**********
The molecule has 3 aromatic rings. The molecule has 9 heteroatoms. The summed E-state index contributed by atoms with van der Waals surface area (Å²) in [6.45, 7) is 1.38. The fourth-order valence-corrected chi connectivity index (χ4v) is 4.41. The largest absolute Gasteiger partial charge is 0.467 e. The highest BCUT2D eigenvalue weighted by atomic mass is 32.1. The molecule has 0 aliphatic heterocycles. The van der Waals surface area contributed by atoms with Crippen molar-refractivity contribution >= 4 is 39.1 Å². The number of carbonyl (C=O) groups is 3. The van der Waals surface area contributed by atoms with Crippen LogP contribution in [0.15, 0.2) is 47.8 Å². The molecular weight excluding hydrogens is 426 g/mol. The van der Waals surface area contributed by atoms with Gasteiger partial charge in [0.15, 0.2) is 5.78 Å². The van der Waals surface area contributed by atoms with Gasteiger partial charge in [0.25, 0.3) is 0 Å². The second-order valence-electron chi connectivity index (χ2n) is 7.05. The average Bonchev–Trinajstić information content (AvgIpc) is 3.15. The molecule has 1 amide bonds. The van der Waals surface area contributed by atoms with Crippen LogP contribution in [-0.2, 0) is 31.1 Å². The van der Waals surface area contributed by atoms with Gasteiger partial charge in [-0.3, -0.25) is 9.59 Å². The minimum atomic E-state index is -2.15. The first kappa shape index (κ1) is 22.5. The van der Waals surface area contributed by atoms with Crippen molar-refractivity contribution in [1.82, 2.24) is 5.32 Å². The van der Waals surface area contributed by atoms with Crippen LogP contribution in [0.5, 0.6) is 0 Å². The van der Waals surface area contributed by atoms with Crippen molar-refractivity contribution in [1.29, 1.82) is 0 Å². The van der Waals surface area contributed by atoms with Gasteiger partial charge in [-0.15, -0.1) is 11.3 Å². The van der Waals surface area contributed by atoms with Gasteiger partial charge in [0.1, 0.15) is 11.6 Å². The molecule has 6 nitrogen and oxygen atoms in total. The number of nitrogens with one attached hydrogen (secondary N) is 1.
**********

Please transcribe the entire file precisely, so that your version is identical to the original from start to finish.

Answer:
The molecule has 3 aromatic rings. The molecule has 9 heteroatoms. The summed E-state index contributed by atoms with van der Waals surface area (Å²) in [6.45, 7) is 1.38. The fourth-order valence-corrected chi connectivity index (χ4v) is 4.41. The largest absolute Gasteiger partial charge is 0.467 e. The highest BCUT2D eigenvalue weighted by atomic mass is 32.1. The molecule has 0 aliphatic heterocycles. The van der Waals surface area contributed by atoms with Crippen molar-refractivity contribution >= 4 is 39.1 Å². The number of carbonyl (C=O) groups is 3. The van der Waals surface area contributed by atoms with Crippen LogP contribution in [0.15, 0.2) is 47.8 Å². The molecular weight excluding hydrogens is 426 g/mol. The van der Waals surface area contributed by atoms with Gasteiger partial charge in [0.15, 0.2) is 5.78 Å². The van der Waals surface area contributed by atoms with Gasteiger partial charge in [0.25, 0.3) is 0 Å². The second-order valence-electron chi connectivity index (χ2n) is 7.05. The average Bonchev–Trinajstić information content (AvgIpc) is 3.15. The molecule has 1 amide bonds. The van der Waals surface area contributed by atoms with Crippen LogP contribution in [-0.2, 0) is 31.1 Å². The van der Waals surface area contributed by atoms with Gasteiger partial charge in [-0.3, -0.25) is 9.59 Å². The minimum atomic E-state index is -2.15. The first kappa shape index (κ1) is 22.5. The van der Waals surface area contributed by atoms with Crippen molar-refractivity contribution in [1.82, 2.24) is 5.32 Å². The van der Waals surface area contributed by atoms with Crippen LogP contribution in [0.5, 0.6) is 0 Å². The van der Waals surface area contributed by atoms with Crippen molar-refractivity contribution in [1.29, 1.82) is 0 Å². The van der Waals surface area contributed by atoms with Gasteiger partial charge in [-0.15, -0.1) is 11.3 Å². The van der Waals surface area contributed by atoms with Gasteiger partial charge in [0.1, 0.15) is 11.6 Å². The molecule has 6 nitrogen and oxygen atoms in total. The number of nitrogens with one attached hydrogen (secondary N) is 1.